Effects of the tariffs could ripple out to other industries, Swenson added, as farmers would have less money to spend on equipment and other supplies.

“The crops are going to go in, but discretionary expenditures, capital expenditures, those are the kind of expenditures that farmers are not going to be able to make or they’re going to have to put them off,” he said.

The United States also still is in re-negotiations over the North American Free Trade Agreement, a major trade deal with Canada and Mexico, the largest two recipients of exports from Iowa. Trump repeatedly has said he may move to cancel the agreement and has threatened to do so as a negotiating tactic with Mexico over immigration.

“Mexico is doing very little, if not NOTHING, at stopping people from flowing into Mexico through their Southern Border, and then into the U.S. They laugh at our dumb immigration laws. They must stop the big drug and people flows, or I will stop their cash cow, NAFTA. NEED WALL!” Trump tweeted Sunday.

The tariffs China announced Wednesday include a 25 percent duty on aircraft. While Iowa does not have any major aircraft manufacturers, companies such as Cedar Rapids-based Rockwell Collins are suppliers to those manufacturers and would be indirectly affected, ISU’s Swenson said.


Iowa lawmakers have said they are worried about how a trade war would affect the state. Many also have said this week they believe China should be held accountable for unfair trade practices, however.


“The President’s across-the-broad actions have put Iowa’s farmers in the crosshairs as China has announced plans to impose retaliation tariffs on pork, soybeans and other products that are produced in Iowa. These actions would be catastrophic to our economy,” U.S. Rep. Dave Loebsack, D-Iowa, said in a statement to The Gazette.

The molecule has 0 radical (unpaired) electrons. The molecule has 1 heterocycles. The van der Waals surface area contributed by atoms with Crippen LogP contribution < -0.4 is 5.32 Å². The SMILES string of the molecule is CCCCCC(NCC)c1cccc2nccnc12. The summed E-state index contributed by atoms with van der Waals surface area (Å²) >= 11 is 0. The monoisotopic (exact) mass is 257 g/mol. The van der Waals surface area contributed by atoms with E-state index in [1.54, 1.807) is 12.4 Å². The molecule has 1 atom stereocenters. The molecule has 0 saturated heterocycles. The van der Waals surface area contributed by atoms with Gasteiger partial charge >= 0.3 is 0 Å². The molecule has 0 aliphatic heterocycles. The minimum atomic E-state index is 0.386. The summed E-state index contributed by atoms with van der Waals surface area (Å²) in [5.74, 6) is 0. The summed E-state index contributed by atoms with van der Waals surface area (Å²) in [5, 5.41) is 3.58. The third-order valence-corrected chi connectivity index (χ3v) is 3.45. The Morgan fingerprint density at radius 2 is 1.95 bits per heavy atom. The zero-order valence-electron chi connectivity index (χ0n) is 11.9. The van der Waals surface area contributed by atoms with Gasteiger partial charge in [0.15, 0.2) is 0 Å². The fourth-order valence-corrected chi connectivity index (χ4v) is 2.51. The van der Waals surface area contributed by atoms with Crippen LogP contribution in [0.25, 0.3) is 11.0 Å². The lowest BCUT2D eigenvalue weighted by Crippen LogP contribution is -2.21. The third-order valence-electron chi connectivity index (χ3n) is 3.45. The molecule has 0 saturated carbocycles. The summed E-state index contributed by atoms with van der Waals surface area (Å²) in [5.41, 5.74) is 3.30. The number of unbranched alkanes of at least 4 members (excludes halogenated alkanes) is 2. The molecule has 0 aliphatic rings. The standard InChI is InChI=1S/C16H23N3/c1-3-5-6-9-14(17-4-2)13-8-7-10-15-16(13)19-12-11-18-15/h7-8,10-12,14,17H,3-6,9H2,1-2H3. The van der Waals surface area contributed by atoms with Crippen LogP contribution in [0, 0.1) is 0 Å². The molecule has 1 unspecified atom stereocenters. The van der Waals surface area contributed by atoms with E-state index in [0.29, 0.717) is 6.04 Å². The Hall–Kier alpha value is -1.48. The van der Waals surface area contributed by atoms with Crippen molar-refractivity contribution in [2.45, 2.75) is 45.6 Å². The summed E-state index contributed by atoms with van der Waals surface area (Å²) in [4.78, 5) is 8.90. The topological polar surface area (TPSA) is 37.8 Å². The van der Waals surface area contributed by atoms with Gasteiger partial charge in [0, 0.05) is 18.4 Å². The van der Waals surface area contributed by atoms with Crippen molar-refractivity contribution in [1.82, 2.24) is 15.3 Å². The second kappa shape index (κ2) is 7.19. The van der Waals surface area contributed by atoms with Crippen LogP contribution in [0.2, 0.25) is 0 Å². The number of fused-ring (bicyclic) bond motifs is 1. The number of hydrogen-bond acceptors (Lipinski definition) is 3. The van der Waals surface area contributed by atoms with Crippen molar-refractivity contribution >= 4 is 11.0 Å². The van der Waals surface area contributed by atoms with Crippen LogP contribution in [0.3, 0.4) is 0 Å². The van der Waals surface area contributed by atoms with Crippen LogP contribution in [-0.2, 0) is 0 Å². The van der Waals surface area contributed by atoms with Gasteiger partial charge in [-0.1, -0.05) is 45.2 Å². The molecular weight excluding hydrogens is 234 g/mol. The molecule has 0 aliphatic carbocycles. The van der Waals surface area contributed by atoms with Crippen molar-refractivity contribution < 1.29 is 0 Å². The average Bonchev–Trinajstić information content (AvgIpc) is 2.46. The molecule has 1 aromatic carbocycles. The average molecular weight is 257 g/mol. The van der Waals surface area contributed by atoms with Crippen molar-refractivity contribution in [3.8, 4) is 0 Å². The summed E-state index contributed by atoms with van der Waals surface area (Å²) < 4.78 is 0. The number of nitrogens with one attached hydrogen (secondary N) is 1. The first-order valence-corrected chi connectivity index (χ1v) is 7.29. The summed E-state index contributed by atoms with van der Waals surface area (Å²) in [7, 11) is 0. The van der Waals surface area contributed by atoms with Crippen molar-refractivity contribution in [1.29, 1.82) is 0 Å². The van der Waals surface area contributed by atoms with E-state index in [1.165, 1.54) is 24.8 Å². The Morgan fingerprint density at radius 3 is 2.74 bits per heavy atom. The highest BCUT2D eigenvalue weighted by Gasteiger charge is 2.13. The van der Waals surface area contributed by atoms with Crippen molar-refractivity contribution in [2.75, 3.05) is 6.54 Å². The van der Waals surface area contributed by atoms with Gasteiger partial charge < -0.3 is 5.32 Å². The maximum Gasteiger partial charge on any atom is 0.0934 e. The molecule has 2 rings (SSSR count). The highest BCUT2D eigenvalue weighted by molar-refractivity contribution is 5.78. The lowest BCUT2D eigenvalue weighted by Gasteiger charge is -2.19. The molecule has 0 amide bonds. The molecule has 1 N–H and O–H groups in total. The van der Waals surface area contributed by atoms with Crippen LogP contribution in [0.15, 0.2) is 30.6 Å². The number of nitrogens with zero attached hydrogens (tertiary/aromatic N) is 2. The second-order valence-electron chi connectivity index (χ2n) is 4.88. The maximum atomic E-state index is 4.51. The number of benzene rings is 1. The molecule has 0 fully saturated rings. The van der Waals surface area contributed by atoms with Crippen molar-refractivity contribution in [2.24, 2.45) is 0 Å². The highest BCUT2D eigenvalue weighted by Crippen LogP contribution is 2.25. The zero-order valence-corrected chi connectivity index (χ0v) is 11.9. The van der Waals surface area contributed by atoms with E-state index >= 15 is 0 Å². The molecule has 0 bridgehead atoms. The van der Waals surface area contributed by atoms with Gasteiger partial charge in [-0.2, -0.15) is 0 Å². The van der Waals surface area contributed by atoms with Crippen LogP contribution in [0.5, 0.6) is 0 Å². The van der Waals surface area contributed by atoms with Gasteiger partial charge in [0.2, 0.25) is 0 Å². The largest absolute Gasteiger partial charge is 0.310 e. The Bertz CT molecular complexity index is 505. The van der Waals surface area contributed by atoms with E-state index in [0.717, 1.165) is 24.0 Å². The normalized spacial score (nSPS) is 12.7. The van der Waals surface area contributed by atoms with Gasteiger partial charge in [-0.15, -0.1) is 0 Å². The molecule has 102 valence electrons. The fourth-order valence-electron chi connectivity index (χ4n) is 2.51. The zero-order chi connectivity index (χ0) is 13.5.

“However, after years of illegal and unfair trading practices, I believe that China needs to be held accountable for their actions. President (Donald) Trump must open a dialogue with China and our other trading partners to find a narrower path forward that creates a win-win for both Iowa’s farmers and workers.”

China’s trade practices “has an impact on our economy and on manufacturing, so we need to figure out a way to hold them accountable,” Iowa Gov. Kim Reynolds, a Republican, said Monday. She added the United States needs “to make sure we don’t have unintended consequences by getting into a trade war.”

Reynolds added in a statement later that she’s in the process of reaching out to Terry Branstad, the former Iowa governor who is now U.S. ambassador to China, as well as others in the Trump administration.

Iowa’s senior U.S. senator, Republican Chuck Grassley, said Wednesday he warned Trump that China would retaliate against U.S. agriculture.

“The United States should take action to defend its interests when any foreign nation isn’t playing by the rules or refuses to police itself. But farmers and ranchers shouldn’t be expected to bear the brunt of retaliation for the entire country,” Grassley said in a statement.

Grassley also said the country needs to protect its intellectual property.

“On my recent congressional delegation trip to China, I urged Chinese government officials to rein in unfair trade practices and policies, including the theft of U.S. intellectual property, which have adversely impacted American businesses. I’m concerned that my urging fell on deaf ears,” Grassley said.

U.S. Rep. Rod Blum, R-Iowa, said he is supportive of “negotiating better trade deals for U.S. workers” but is “very aware that trade wars will most likely be detrimental” to Iowa.


“I’ve taken every opportunity to inform the President and his administration that trade wars will disproportionately harm Iowa’s economy. I’m not assuming the worst, though as I am confident in President Donald Trump’s deal-making ability,” Blum said in an emailed statement.

Gazette reporters Erin Jordan and Mitchell Schmidt and Quad-City Times reporter Ed Tibbetts contributed to this article.